The writing was right up my alley. It had all the description, attention to detail, and the feeling and heart that I love from stories. The important things were shown in what I call ‘real time’ – aka, with the right attention, time and dedication to the description and exploration of the scenes – while the minor events were shown in perfect proportion, not taking up too much space, but not being glossed over or ignored, either. It was nice to see that some of the most important clues we were given about the story happened in these small moments.

Overall, it was just fantastic. I cried multiple times. I will re-read it multiple times and I’ll be buying it on paperback, if it exists. Seth captured my heart with his faith and his innocence, and won’t be letting go any time soon, while Abaddon offered the humour and the tenderness that meant this is a story to remember.

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Hearts Alight by Elliot Cooper

Dave Cunningham hates the rampant consumerism that’s come to dominate his family’s Hanukkah celebrations. But a chance to bring a bit of a holiday happiness to his long-time crush, Amit Cohen, helps put him in a more festive mood.

In the quest to craft the perfect gift, Dave tries to urge a few personal details out of stoic Amit. Unintentionally, he learns the Cohen family’s secret: Amit is a golem. But Amit has a problem that runs deeper than his magical origin, and a Hanukkah miracle might be the only thing that will keep the budding flame between him and Dave from going out.

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Review:

This was a gorgeous little Hanukkah/Christmas story that doesn’t disappoint. I’m a firm fan of Elliot Cooper’s writing and this story was just as brilliant as every other I’ve read.

There was a great depiction of the holiday – Hanukkah – without it being a lecture on what the holiday or what it meant to people. Some books tend to be more of a lesson, but this one had a nice natural feel that allowed for a personal description of what the holiday meant to Dave, without being over-done. There was excellent writing style, description and characterisation. I loved the chemistry between Dave and Amit. The entire story is a really original twist on the “in love with the best friend/brother-in-law’s uncle” idea.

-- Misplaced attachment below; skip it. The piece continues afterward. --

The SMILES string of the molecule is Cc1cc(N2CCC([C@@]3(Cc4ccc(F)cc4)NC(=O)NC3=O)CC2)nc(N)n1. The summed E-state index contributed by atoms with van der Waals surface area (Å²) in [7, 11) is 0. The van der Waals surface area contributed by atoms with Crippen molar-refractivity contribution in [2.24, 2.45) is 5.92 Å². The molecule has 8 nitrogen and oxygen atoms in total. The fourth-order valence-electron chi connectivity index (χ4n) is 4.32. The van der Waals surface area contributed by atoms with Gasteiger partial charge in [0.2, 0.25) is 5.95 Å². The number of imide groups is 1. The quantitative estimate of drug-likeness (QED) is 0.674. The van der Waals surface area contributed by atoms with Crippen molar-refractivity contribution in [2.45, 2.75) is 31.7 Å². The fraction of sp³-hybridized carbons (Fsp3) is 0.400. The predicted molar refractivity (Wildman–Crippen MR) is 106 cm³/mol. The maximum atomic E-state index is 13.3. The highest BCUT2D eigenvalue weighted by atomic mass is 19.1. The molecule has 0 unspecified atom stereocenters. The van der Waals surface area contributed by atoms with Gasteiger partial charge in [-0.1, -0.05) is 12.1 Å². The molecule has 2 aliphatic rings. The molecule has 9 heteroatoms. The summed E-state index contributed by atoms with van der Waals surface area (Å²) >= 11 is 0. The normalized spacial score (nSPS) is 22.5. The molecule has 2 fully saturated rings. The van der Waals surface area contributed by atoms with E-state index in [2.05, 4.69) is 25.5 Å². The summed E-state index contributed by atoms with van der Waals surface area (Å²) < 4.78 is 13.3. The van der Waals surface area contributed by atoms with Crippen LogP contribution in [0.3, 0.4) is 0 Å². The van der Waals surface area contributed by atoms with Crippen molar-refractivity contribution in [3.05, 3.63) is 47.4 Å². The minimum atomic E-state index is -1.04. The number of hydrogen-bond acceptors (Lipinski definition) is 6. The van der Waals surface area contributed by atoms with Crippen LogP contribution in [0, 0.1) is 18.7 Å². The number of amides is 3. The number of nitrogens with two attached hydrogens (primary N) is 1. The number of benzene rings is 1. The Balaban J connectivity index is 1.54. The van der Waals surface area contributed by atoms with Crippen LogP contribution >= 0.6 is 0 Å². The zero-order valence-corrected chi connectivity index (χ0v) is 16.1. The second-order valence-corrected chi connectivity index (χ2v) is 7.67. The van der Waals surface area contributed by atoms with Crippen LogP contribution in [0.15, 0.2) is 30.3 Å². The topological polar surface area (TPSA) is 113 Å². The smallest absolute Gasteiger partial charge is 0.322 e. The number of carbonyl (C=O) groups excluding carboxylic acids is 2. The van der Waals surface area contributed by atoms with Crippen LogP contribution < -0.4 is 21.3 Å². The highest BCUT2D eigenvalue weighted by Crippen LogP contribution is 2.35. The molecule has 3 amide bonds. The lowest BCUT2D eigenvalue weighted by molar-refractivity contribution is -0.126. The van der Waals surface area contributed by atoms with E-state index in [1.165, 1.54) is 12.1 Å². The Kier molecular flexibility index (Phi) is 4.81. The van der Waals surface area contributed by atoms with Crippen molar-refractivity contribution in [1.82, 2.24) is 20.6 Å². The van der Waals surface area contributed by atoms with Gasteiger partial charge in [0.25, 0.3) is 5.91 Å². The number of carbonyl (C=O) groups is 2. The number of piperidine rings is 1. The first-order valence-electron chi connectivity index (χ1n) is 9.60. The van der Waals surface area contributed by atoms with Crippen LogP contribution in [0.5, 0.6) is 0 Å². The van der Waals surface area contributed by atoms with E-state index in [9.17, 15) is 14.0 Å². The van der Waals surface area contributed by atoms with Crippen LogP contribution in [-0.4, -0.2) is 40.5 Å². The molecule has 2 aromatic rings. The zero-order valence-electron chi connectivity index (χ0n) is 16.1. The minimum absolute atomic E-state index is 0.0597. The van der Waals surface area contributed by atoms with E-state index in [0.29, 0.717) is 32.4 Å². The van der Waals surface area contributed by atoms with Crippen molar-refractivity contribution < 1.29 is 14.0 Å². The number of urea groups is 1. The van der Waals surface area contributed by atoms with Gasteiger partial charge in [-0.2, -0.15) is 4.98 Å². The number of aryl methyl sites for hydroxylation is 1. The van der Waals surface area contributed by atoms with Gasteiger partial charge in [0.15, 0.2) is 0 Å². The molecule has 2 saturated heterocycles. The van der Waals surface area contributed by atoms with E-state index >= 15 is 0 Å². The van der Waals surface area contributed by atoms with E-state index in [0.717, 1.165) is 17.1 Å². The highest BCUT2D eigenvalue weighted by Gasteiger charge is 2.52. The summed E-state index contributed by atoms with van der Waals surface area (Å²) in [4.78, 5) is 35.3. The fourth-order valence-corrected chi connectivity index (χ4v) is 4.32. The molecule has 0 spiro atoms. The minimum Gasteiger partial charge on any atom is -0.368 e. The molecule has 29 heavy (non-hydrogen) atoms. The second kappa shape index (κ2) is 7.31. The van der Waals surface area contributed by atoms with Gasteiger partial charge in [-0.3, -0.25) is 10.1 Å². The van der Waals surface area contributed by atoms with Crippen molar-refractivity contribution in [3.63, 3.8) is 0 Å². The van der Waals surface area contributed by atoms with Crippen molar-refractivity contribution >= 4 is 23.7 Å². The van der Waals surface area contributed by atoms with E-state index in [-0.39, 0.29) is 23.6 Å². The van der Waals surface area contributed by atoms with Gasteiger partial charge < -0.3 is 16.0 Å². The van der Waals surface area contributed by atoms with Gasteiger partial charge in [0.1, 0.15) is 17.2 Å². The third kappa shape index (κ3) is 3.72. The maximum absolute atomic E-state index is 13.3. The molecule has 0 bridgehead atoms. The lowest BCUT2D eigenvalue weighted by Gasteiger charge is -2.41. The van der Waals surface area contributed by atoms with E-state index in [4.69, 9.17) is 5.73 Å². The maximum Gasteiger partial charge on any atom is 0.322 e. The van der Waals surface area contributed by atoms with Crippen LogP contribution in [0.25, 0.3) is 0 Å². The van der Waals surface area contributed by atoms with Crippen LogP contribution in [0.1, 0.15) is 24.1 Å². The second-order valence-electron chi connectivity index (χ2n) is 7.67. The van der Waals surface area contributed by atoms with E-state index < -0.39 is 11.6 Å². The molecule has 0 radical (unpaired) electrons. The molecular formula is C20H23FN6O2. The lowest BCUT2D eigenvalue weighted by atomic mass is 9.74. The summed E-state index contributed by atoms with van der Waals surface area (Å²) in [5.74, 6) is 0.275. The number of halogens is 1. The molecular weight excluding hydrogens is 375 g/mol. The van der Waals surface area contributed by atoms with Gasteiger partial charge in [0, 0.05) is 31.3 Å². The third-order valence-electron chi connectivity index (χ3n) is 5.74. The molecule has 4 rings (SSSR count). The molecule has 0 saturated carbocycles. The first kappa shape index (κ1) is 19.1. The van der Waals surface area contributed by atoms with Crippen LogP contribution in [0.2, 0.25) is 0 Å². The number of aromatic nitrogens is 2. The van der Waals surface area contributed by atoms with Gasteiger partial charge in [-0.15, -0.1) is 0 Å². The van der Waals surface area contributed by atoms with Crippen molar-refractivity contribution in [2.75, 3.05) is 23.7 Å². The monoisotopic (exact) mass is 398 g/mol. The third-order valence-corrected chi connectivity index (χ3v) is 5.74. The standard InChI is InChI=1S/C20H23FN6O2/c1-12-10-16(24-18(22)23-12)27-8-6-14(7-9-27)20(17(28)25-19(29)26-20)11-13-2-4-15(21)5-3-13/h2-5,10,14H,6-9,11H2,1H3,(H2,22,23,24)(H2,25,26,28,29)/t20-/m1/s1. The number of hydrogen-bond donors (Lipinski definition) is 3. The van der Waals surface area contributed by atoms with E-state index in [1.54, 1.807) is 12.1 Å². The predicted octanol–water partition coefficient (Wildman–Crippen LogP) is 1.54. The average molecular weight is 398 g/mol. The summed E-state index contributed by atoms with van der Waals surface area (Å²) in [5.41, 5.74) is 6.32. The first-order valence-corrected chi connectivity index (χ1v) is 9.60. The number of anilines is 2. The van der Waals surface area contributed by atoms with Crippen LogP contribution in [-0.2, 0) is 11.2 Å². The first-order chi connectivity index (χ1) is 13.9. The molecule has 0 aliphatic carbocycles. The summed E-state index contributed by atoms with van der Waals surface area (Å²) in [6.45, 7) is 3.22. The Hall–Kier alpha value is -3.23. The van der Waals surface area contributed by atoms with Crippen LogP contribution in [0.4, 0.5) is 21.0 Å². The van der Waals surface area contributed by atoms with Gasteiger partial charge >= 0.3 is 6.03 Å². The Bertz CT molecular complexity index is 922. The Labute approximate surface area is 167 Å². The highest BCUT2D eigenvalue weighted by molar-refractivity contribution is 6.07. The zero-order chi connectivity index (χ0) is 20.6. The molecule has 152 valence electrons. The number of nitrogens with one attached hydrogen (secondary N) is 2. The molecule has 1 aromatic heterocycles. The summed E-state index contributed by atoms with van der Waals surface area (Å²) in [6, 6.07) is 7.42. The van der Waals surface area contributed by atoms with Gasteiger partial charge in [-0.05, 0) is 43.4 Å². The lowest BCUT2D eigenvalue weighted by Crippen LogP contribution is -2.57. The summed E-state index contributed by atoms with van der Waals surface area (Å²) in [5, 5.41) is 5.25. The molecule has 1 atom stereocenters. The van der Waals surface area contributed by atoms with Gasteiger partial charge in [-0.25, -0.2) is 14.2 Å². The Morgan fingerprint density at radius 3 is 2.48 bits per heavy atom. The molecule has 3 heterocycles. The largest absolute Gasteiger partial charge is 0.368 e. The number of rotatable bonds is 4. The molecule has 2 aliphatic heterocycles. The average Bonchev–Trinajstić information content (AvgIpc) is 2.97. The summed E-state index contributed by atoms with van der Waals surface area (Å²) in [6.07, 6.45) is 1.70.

I loved Jake, who was an excellently written trans character, as well as Dave’s best friend and brother-in-law. Dave’s bisexuality was nicely explored without being in-your-face. I love how both were mentioned, how they were dealt with in terms of the family’s religious views and family setting. I also absolutely love the fact that there’s an entire paragraph challenging all the thoughts I have in stories like these – is it weird, because of their legal relationship? Was Amit asexual, aromantic, straight? And did any of it matter if there was a connection. Major kudos to Elliot for adding that, because I’m always asking myself these questions in other stories and I didn’t have to here, because it was done for me.

I loved the golem aspect of the story. It was a surprise, well written, and really well explained without, again, being over-done or a history lesson. At the same time, I really loved that Dave’s love of pottery painting and his experiences with it had already been really nicely explored before the revelation.

I’m not a D&D player, but there was a really nice description of the game that will appeal to players and non-players alike, as it shows some really nice bonding time between Dave and Amid. I didn’t need to follow it, because it wasn’t overly technical, but more of a conversation that had nice balance.

And can I just say YES! to the fact that Dave’s favourite childhood movies are Willow and The Princess Bride? It’s like we had the same childhood!

Adorable, beautiful, and with great characters. There was a perfect ending, that left the story open and not at all clean cut and “forever” but still gave it the feel of hope and a future together. I’m never disappointed by this author and this one proves why. A perfect Christmas Day read.